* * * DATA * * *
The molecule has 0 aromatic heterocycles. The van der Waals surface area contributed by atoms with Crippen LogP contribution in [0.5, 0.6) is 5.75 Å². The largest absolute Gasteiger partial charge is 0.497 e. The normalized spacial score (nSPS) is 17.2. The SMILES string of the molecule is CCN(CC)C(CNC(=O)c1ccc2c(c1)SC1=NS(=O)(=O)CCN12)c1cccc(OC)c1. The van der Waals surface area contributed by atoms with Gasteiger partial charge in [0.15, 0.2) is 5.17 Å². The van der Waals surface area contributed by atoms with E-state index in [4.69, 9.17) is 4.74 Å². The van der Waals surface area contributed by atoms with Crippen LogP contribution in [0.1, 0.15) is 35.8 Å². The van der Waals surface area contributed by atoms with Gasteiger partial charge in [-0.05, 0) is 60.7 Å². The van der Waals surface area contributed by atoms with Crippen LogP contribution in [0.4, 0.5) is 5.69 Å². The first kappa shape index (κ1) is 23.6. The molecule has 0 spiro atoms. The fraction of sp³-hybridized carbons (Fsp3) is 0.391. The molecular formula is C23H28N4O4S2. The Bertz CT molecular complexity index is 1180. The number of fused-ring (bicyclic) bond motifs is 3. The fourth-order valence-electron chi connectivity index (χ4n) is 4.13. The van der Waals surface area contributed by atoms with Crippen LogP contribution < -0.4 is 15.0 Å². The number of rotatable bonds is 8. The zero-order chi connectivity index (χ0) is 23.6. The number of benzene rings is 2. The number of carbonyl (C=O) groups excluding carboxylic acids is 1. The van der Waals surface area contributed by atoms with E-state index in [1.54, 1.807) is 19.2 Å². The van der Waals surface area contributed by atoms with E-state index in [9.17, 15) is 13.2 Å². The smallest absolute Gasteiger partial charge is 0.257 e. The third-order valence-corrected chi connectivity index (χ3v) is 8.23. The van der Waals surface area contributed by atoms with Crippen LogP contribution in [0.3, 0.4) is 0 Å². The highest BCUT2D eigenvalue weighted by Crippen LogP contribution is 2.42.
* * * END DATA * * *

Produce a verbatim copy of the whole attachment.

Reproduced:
The molecule has 0 aromatic heterocycles. The van der Waals surface area contributed by atoms with Crippen LogP contribution in [0.5, 0.6) is 5.75 Å². The largest absolute Gasteiger partial charge is 0.497 e. The normalized spacial score (nSPS) is 17.2. The SMILES string of the molecule is CCN(CC)C(CNC(=O)c1ccc2c(c1)SC1=NS(=O)(=O)CCN12)c1cccc(OC)c1. The van der Waals surface area contributed by atoms with Gasteiger partial charge in [0.15, 0.2) is 5.17 Å². The van der Waals surface area contributed by atoms with E-state index in [4.69, 9.17) is 4.74 Å². The van der Waals surface area contributed by atoms with Crippen LogP contribution in [0.1, 0.15) is 35.8 Å². The van der Waals surface area contributed by atoms with Gasteiger partial charge in [-0.05, 0) is 60.7 Å². The van der Waals surface area contributed by atoms with Crippen LogP contribution in [0.4, 0.5) is 5.69 Å². The first kappa shape index (κ1) is 23.6. The molecule has 0 spiro atoms. The fraction of sp³-hybridized carbons (Fsp3) is 0.391. The molecular formula is C23H28N4O4S2. The Bertz CT molecular complexity index is 1180. The number of fused-ring (bicyclic) bond motifs is 3. The fourth-order valence-electron chi connectivity index (χ4n) is 4.13. The van der Waals surface area contributed by atoms with Crippen LogP contribution < -0.4 is 15.0 Å². The number of rotatable bonds is 8. The zero-order chi connectivity index (χ0) is 23.6. The number of benzene rings is 2. The number of carbonyl (C=O) groups excluding carboxylic acids is 1. The van der Waals surface area contributed by atoms with E-state index in [1.54, 1.807) is 19.2 Å². The van der Waals surface area contributed by atoms with E-state index in [9.17, 15) is 13.2 Å². The smallest absolute Gasteiger partial charge is 0.257 e. The third-order valence-corrected chi connectivity index (χ3v) is 8.23. The van der Waals surface area contributed by atoms with Crippen LogP contribution in [0.3, 0.4) is 0 Å². The highest BCUT2D eigenvalue weighted by Crippen LogP contribution is 2.42.